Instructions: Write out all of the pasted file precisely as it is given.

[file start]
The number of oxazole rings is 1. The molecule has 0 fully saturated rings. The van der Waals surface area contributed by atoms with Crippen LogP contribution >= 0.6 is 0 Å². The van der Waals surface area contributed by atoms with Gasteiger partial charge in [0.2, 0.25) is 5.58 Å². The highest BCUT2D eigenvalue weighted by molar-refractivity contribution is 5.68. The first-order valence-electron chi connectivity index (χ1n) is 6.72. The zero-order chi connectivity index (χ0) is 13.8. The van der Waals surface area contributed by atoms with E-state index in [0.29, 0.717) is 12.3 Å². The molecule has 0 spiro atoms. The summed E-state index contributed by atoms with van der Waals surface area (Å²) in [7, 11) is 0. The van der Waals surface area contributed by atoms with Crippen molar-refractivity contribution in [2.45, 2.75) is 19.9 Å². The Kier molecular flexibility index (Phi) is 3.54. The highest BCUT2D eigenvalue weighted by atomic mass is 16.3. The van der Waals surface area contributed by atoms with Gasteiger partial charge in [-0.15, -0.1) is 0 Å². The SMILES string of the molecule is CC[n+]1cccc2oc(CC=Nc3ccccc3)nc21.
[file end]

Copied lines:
The number of oxazole rings is 1. The molecule has 0 fully saturated rings. The van der Waals surface area contributed by atoms with Crippen LogP contribution >= 0.6 is 0 Å². The van der Waals surface area contributed by atoms with Gasteiger partial charge in [0.2, 0.25) is 5.58 Å². The highest BCUT2D eigenvalue weighted by molar-refractivity contribution is 5.68. The first-order valence-electron chi connectivity index (χ1n) is 6.72. The zero-order chi connectivity index (χ0) is 13.8. The van der Waals surface area contributed by atoms with E-state index in [0.29, 0.717) is 12.3 Å². The molecule has 0 spiro atoms. The summed E-state index contributed by atoms with van der Waals surface area (Å²) in [7, 11) is 0. The van der Waals surface area contributed by atoms with Crippen molar-refractivity contribution in [2.45, 2.75) is 19.9 Å². The Kier molecular flexibility index (Phi) is 3.54. The highest BCUT2D eigenvalue weighted by atomic mass is 16.3. The van der Waals surface area contributed by atoms with Gasteiger partial charge in [-0.15, -0.1) is 0 Å². The SMILES string of the molecule is CC[n+]1cccc2oc(CC=Nc3ccccc3)nc21.